Alfredo Fernandez Rodriguez

The Hershey sugar mill.

In the now classic novel Pedro Paramo, by Mexican writer Juan Rulfo, in the town of Comola everyone is dead.  Today the Cuban reality of a small town 28 miles to the east of Havana outstrips any work of fiction.

One needs only walk the streets of the old village of Hershey, today named “Camilo Cienfuegos.”  With each step, the houses —once similar to those of the “Chocolate City” of Hershey, Pennsylvania— are now found deteriorated.  They languish in the wake of a past that was as prosperous as it was luxurious.

Even those people who never met Mr. Hershey himself, speak highly of him in respect for his glorious accomplishments in Cuba from 1916 to 1946, when, among other things, he was behind the building of one of the most prosperous sugar refineries the island ever saw.

In addition to the refinery, he was also responsible for the local peanut oil plant, a henequen plant, and 251 kilometers of railroad over which trains moved (and still do today) by electric energy.  With the revolutionary victory in 1959, the refinery and its batey* were re-baptized with the name of rebel army commandant Camilo Cienfuegos.

After walking through the town and talking with its old-timers, who boast of having been sugar workers all their lives, a powerful sadness is seen in their eyes when they look at the sugar mill (or any other place in town) as day by day it slowly transforms into a scrapheap.

The village is deteriorating along with the mill, and in turn both along with the area’s residents, who yearn for a past splendor that is now very much remote.  Void of purpose, the residents seem dead, like those of Comala.

The non-existence of the sugar harvest has left this place without a reason for being.  Today, however, not only is sugar returning to demand an excellent price on the world market, but so are sugar cane derivatives.

The present of the town of Hershey, or “Camilo Cienfuegos” (you can call it what you like) discredits the pragmatism of a chocolate magnate such as Mr. Hershey just as it detracts from the inveterate joy of the “Lord of the Vanguard,” Camilo Cienfuegos. 

* A town built up around a sugar mill and which is generally made up of the workers in that industry.


Alfredo Fernandez

Alfredo Fernandez: I didn't really leave Cuba, it's impossible to leave somewhere that you've never been. After gravitating for 37 years on that strange island, I managed to touch firm ground, but only to confirm that I hadn't reached anywhere. Perhaps I will never belong anywhere. Now I'm living in Ecuador, but please, don't believe me when I say where I am, better to find me in "the Cuba of my dreams.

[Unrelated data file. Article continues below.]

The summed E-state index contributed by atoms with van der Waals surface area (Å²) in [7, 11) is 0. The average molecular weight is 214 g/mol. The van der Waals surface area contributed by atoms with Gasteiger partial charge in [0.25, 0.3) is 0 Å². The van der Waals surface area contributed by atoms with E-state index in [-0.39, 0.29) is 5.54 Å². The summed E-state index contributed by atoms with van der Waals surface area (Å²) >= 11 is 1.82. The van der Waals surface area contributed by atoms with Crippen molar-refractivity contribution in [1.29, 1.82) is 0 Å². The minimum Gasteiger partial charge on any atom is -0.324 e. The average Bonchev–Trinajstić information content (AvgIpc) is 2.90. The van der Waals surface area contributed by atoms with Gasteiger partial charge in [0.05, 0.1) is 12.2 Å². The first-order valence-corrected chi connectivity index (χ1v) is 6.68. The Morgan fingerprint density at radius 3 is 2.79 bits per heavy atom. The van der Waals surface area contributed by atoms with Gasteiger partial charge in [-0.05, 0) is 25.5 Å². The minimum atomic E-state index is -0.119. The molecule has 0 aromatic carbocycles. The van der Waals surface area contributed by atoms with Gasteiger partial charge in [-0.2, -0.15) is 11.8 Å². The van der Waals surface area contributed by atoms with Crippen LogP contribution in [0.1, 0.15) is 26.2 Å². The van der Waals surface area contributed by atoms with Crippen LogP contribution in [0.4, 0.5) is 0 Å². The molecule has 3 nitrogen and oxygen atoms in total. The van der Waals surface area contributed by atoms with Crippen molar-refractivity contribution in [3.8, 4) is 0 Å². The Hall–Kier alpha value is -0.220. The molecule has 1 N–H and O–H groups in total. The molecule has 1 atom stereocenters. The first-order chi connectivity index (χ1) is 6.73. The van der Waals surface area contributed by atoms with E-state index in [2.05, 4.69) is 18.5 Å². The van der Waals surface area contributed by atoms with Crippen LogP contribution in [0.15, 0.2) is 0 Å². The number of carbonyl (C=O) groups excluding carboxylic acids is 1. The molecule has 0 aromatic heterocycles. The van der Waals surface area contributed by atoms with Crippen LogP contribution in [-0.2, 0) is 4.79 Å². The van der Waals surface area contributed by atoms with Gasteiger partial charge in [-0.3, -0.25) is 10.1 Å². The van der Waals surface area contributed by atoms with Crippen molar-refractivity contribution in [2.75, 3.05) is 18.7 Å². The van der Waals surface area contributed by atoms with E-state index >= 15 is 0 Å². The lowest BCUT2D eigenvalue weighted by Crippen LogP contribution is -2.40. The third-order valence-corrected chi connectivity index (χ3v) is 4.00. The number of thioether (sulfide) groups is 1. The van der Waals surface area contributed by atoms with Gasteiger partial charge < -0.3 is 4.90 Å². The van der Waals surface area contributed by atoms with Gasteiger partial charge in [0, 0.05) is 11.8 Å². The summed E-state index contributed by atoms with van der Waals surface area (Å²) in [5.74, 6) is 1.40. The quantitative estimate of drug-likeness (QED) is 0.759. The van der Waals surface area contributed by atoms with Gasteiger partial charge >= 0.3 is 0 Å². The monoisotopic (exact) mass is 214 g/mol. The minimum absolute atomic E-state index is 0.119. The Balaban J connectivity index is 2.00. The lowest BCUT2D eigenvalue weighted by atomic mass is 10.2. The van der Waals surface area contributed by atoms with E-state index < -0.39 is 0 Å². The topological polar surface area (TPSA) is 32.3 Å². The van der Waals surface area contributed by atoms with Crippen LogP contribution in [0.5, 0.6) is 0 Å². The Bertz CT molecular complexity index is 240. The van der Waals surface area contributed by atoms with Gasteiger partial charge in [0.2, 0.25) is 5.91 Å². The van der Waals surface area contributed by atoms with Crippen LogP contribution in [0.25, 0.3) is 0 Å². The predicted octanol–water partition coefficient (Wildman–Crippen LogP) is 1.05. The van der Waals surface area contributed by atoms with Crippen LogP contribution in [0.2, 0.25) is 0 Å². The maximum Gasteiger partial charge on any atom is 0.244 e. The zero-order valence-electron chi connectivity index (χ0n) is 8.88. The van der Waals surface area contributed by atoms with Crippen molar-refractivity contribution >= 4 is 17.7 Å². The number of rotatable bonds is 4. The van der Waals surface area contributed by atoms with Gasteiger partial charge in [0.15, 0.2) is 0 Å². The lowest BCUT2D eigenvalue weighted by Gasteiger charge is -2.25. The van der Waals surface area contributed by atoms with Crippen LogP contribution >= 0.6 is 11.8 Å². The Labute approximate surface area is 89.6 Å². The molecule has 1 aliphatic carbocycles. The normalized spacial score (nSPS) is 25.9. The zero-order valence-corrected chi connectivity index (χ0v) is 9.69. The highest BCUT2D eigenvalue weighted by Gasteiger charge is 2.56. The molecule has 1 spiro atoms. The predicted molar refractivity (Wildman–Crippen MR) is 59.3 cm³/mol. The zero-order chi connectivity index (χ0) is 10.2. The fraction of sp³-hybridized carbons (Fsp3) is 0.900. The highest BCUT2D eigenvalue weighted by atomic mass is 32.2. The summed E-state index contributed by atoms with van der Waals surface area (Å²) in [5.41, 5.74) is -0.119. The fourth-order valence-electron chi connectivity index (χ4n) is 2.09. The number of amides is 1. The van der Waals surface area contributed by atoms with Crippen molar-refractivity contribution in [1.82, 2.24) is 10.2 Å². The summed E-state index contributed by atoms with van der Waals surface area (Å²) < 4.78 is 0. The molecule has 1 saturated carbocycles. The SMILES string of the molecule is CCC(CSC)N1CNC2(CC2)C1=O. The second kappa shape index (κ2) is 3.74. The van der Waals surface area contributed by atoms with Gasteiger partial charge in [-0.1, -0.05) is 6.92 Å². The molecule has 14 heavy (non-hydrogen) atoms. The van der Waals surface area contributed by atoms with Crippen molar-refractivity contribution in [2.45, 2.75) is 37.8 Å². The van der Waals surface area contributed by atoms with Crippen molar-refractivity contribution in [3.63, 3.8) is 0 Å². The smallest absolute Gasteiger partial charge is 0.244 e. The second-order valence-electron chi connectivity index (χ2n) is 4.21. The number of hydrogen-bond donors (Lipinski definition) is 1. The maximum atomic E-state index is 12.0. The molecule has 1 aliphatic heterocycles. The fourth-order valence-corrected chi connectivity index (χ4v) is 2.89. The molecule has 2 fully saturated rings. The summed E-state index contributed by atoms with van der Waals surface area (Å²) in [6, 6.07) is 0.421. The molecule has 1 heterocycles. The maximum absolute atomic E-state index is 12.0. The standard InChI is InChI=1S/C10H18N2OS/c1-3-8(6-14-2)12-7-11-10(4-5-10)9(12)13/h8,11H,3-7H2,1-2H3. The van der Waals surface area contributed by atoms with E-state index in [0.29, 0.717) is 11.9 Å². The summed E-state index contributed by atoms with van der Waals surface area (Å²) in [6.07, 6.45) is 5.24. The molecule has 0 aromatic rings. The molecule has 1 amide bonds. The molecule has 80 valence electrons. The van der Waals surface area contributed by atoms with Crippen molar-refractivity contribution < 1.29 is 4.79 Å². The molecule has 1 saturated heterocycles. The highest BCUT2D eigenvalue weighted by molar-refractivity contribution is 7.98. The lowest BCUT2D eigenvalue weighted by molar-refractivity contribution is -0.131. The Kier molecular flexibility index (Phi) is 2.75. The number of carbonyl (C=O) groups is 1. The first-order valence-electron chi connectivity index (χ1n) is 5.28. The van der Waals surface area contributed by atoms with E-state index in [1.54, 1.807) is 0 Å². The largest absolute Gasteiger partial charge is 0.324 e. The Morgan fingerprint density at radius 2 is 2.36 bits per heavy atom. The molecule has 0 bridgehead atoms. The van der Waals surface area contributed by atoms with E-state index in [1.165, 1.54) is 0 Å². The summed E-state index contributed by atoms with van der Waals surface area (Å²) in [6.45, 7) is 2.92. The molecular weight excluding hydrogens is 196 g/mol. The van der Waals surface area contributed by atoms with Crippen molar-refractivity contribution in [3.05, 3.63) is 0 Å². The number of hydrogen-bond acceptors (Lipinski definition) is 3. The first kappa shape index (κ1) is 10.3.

2 thoughts on “Hershey: The Cuban Comala

  • A group of Swiss entrepreneurs proposes the restoration and transformation of Hershey – within the respect of the old structures – in an industrial theme park that will not only be an industrial museum, but rather become a place where the tourists can see and experiment the history of the sugar cane production with all the many stages of processing, including the historical electrical train. This sustainable project is also focusing and giving priority to the local trade (food supply, manufacturers, souvenirs, etc). The park will offer the visitors various options of activities, excursions and lodging as well as restaurants and bars. There will also be options for sports and recreation, concerts, theatre and an event hall.
    Negotiations with the cuban authorities though have come to a temporary halt, due to that the officials give other projects higher priority. There is website http://www.transhershey.com which gives the full story.

  • Before he died, I sent my wife’s uncle, who worked for Hershey for many years, fotos of Hershey/Camilo Cienfuegos. I was able to spend a bit of time in the Cuban town when the Tren Hershey was held up at the station there due to mechanical difficulties. Like its Cuban counterpart, Hershey, Pennsylvania, has gone into decline, as the company has recently outsourced much of its production. Perhaps the Hershey Company can once again reopen their (former) Cuban central, this time as a joint venture company. If you take the train down the Connecticut Valley from Springfield, Massachusetts, to New Haven, Connecticut, you will see many cities and towns which, like Hershey, Cuba, have been “deindustrialized,” with consequent disasterous results. Many of these companies first moved their factories from New England to the South, in the 1950’s and 1960’s, to avoid unionized labor. Later, in the 1980’s and 1990’s, producton again moved from the South to China, and now to such nations as Bangladesh, where labor is even cheaper.

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